Wishing Trees

 


Wishing Tree @ Brigid’s Well in Kildare, Ireland

 

Wishing Trees
“Wishing Trees” are very common throughout Ireland, England, and Scotland. They are usually individual trees upon which “folk magic”, “folk spells”, “faerie offerings”, or “prayers” are offered. Sometimes it is particular to a specific species, where the tree lives, or how it looks. Many times they are associated with faeries or a particular Deity. They are very common alongside sacred wells in Ireland and the UK. The practice usually involves petitions or offerings made to the tree, a nature spirit associated with the tree, a Saint, a God/dess, or the ancestors with a request for a wish to be fulfilled.

Coin trees involve offering of coins to a particular tree. These are often hammered into an old trunk, branch, or small tree. Sometimes these are oaks, rowan trees, hawthorns, ash, or thorn trees. Some hawthorns serve for fertility magic such as a common one in Argyll, Scotland by the Ardmaddy House. Sometimes hundreds of coins are hammered into the bark and wood with the belief that a wish will be granted for each of the coins added. A similar one that is well known is by the sacred well of ST. Maree in Loch Maree, Gairloch, Scotland that has hundreds of coins hammered into it. Also all over the Yorkshire Dales, such as in the pictures shown here I took during a hike, are found with hundreds of coins offered to nature spirits and/or faeries for a granting of a wish.

Clootie Wish Trees (a.k.a. Cloughtie or Rag Trees) are found next to sacred wells throughout England, Scotland, and Ireland. This involves the practice of tying a piece of cloth, often called “clouties”, “clooties”, or “cloughties” to ask for a answer to a prayer, a wish, and/or a petition. As the rag decays, so will the illness; or so will the petition come true. It is a form of sympathetic magic. One of the most well known “wishing trees” is the Madron Well in Cornwall. With the Madron well, a sacred well of healing, it is believed that as the cloth rots, the ailment that one is seeking a cure for disappears. Even Charles Darwin recorded the finding of a “wishing tree” in his travels in Argentina called “Walleechu” which was treated by the local inhabitants as a Deity. It was festooned with offerings such as cigars, food, water, and cloth hung from the branches by bright strips of colored thread. Popular wishing trees in Hong Kong is the “Lam Tsuen Wishing Tree” near the “Tin Hau Temple” in Lam Tsu where paper tied to an orange and thrown up in the trees that stick will grant the petitioner a wish. The wishing tree next to Brigid’s Well in Kildare is a common tree for petitioning healing requests.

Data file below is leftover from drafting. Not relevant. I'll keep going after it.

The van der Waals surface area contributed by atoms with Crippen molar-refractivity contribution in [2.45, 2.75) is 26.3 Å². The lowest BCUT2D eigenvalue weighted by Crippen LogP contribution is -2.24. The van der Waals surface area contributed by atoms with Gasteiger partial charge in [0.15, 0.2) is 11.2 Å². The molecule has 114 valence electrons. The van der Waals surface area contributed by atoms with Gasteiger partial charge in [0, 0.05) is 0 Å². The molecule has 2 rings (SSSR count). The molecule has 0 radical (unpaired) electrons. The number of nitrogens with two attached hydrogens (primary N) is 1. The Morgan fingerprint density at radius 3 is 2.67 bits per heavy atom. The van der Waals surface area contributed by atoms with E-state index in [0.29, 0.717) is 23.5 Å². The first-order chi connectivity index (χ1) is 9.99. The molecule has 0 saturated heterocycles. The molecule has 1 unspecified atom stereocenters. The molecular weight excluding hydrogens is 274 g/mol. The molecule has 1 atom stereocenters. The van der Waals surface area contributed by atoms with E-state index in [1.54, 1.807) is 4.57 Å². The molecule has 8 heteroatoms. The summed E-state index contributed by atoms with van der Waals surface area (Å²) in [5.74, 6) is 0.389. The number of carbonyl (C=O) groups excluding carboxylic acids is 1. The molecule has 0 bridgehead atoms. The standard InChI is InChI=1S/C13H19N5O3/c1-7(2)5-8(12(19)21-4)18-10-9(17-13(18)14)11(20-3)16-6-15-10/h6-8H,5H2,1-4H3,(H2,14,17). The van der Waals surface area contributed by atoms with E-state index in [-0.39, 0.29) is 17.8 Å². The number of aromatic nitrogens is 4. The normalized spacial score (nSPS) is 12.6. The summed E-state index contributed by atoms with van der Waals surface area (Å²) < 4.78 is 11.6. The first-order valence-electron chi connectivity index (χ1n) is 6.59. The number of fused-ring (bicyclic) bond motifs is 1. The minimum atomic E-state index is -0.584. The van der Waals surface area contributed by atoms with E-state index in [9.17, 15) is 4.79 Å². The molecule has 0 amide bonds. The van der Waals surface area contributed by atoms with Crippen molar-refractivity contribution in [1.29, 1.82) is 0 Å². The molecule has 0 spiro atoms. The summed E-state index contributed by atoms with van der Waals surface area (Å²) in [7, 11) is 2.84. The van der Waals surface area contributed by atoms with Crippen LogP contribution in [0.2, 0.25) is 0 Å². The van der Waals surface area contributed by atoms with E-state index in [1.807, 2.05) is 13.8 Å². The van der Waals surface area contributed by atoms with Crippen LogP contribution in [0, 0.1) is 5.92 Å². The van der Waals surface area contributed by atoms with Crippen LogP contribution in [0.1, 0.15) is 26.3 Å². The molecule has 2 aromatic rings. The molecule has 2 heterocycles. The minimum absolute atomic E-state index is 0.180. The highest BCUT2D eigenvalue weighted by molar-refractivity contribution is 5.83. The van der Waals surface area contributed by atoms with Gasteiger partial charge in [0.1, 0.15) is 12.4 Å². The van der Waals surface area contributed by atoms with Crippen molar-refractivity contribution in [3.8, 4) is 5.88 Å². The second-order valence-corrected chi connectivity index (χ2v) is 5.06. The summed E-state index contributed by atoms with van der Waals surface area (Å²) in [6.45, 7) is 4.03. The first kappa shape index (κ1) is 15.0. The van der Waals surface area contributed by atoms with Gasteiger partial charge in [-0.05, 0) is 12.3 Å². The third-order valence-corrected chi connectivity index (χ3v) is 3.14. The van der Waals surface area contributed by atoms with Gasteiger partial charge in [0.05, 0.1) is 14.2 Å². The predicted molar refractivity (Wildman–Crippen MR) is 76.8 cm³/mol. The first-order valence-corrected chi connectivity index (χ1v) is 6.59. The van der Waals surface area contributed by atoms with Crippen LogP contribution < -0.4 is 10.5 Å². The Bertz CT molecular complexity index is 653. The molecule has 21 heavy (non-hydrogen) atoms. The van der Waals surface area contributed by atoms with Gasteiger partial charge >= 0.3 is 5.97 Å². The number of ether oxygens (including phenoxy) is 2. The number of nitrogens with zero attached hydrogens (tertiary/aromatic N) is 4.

Penny offerings for good luck and as gifts to the Fae
“Wishing Tree”
Yorkshire Dales, England

The Wishing Tree at Tobar Ghobnatan Holy Well
not only consists of rags, but trinkets, rosaries, jewelry, prayer cards, toys, personal effects, and other items given as offerings. You can see these at Tobar Ghobnatan Wishing Trees. The concept is to leave behind something of yourself or someone that you love that is in need of prayers, healing, or petitions. The concept with the rags is that when it decays so will the illness that it represents. This is a kind of sympathetic magical rite. Unfortunately some pilgrims to the sites don’t realize how the spell or magic works. You can see this when they tie a piece of a plastic bag on the tree. Plastic will take forever to decay, so will the illness it is to represent. If only they knew! In addition to the rags, others leave coins, jewelry, rings, prayer cards, figurines, toys, personal effects, clothing items such as belts, shoes, garments, and trinkets. The cloutie and Wish trees found at Tobar Ghobnatan are considered to be dedicated to the Matron Saint of Ballyvourney and sacred Bee-Keeping mistress, Saint Ghobnatan holy pilgrimage site and monastic settlement known as “Tobar Ghobnatan”. This is the legendary home of St. Gobnait/Ghobnatan. It is located a kilometer south of the village of Ballyvourney where her church Móin Mór (a.k.a. Bairnech) was built.

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Brigid’s Sacred Wells in Kildare, Ireland

 


Brigid’s Well #1, the “Wayward Well”, Kildare, Ireland

Brighid’s Holy Wells in Kildare
* Kildare, Ireland

The Goddess or St. Brigid has two holy wells in Kildare? She certainly does. Some say that one of the wells belongs to the Ancient Goddess Brigid while the other well belongs to St. Brigid. Both are sacred, both are holy, and both hold Brigid’s magical healing waters. Well #1 is the ancient “original” sacred well of Brigid. Well #2 is the dressed up sacred shrine and park of Brigid with her well. They were two distinctly different entities … an Ancient Goddess who’s ethereal Godly presence can manifest as a human female and the actual magical human nun turned Saint who was the personification of the Deitie. One in the same? could be. Two differently distinct entities who share the common thread? very possibly. Two wells … that seems to be the case. One for the Goddess and One for the Saint? I would say “both” wells contain “both” the Saint and the Goddess in them. I’ve come to notice a pattern with this, that the “ancient” Pagan “original” well is often offset from the “Christian” one. This seemed to be the case when I went to see the Madron well in Cornwall, England (though technically that one had “three” – the original one buried in the marsh, the Pagan “original” one offset from the one underwater, and the Christian well house.). There are many Brigid wells in Ireland as well as Britain. As wells were the sacred sites of veneration in the Druidic faith, many also have an associated sacred tree with them that are covered with votive offerings. These are often called “Wishing Trees”. Trees covered with “clotties” or ribbons of cloth done as a prayer for healing or a spell to obtain something. Pilgrims come here to get in touch with the well inside themselves. Wells are sacred places where people for thousands of years have come to pray, worship, and reflect. Pagan and Holy wells are often seen as the entrance to the womb of Mother Earth, the source of life. Each holy well usually is always related to healing, and each well usually has a specialty that it performs. Brigid’s wells are pretty powerful for healing sore eyes. Brigid is associated with all healing. Her girdle is capable of curing all disease and illness and this well is rumored to make “the blind man seeing, the dumb girl speaking, etc.”